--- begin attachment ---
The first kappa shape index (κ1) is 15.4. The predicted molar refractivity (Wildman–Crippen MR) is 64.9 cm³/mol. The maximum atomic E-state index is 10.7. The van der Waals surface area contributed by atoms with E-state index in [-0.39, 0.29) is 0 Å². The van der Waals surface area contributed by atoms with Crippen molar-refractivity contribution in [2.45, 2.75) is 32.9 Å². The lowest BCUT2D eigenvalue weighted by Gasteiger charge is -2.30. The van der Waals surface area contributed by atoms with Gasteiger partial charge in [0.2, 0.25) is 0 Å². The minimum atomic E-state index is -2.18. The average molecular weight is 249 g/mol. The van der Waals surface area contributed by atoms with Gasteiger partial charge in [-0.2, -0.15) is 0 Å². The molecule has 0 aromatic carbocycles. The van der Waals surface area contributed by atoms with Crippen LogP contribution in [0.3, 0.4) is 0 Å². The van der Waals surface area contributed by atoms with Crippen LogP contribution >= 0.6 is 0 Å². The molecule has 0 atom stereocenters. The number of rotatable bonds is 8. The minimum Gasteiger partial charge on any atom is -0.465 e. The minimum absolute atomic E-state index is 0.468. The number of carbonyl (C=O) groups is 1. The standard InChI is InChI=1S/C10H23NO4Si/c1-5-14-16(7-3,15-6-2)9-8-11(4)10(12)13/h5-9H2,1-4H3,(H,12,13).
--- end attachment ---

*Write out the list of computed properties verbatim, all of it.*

The first kappa shape index (κ1) is 15.4. The predicted molar refractivity (Wildman–Crippen MR) is 64.9 cm³/mol. The maximum atomic E-state index is 10.7. The van der Waals surface area contributed by atoms with E-state index in [-0.39, 0.29) is 0 Å². The van der Waals surface area contributed by atoms with Crippen molar-refractivity contribution in [2.45, 2.75) is 32.9 Å². The lowest BCUT2D eigenvalue weighted by Gasteiger charge is -2.30. The van der Waals surface area contributed by atoms with Gasteiger partial charge in [0.2, 0.25) is 0 Å². The minimum atomic E-state index is -2.18. The average molecular weight is 249 g/mol. The van der Waals surface area contributed by atoms with Gasteiger partial charge in [-0.2, -0.15) is 0 Å². The molecule has 0 aromatic carbocycles. The van der Waals surface area contributed by atoms with Crippen LogP contribution in [0.3, 0.4) is 0 Å². The van der Waals surface area contributed by atoms with Crippen LogP contribution >= 0.6 is 0 Å². The molecule has 0 atom stereocenters. The number of rotatable bonds is 8. The minimum Gasteiger partial charge on any atom is -0.465 e. The minimum absolute atomic E-state index is 0.468. The number of carbonyl (C=O) groups is 1. The standard InChI is InChI=1S/C10H23NO4Si/c1-5-14-16(7-3,15-6-2)9-8-11(4)10(12)13/h5-9H2,1-4H3,(H,12,13).